Both your sentences are problematic.
"In" indicates presence. Like, "The dog is IN the house." "Into" indicates direction. Like, "The dog ran INTO the house."
And as I write that second example I realize there's an ambiguity. You could say, "The dog ran in the house." But it wouldn't mean the same thing. "The dog ran into the house" means he was someplace else, someplace outside the house, and then he entered the house. "The dog ran in the house" means he was in the house the entire time, running around.
So "... gulping ... air in his lungs" doesn't really make sense. The air came from outside and was brought inside. You need to indicate direction. "Into" is a valid preposition. "... gulping ... air in his lungs" would mean that the air was already in his lungs, which probably isn't what you want to say.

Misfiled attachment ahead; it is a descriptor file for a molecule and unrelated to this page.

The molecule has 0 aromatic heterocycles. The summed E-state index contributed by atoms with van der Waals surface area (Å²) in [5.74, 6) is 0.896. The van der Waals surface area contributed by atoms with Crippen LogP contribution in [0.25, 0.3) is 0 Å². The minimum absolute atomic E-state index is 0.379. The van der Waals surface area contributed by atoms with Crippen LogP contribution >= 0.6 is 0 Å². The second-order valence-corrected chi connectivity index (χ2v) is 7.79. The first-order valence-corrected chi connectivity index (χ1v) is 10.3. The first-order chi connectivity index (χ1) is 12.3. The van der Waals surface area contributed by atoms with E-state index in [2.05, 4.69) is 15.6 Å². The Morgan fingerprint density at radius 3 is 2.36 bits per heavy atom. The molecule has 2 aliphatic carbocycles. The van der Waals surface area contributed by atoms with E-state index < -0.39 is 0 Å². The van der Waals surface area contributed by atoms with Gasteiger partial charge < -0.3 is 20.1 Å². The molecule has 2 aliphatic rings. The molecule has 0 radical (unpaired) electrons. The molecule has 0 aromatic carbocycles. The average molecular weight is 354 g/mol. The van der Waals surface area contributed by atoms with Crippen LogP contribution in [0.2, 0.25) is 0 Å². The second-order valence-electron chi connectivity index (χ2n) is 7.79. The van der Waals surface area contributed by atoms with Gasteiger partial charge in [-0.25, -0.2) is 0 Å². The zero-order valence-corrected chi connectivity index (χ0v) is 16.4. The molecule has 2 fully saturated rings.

"... gulping in ... air into his lungs" The "in" is unnecessary. A fluent speaker MIGHT say this because we sometimes say "gulping in" as a sort of idiom. But it's just a wasted extra word that doesn't really add any meaning to the sentence.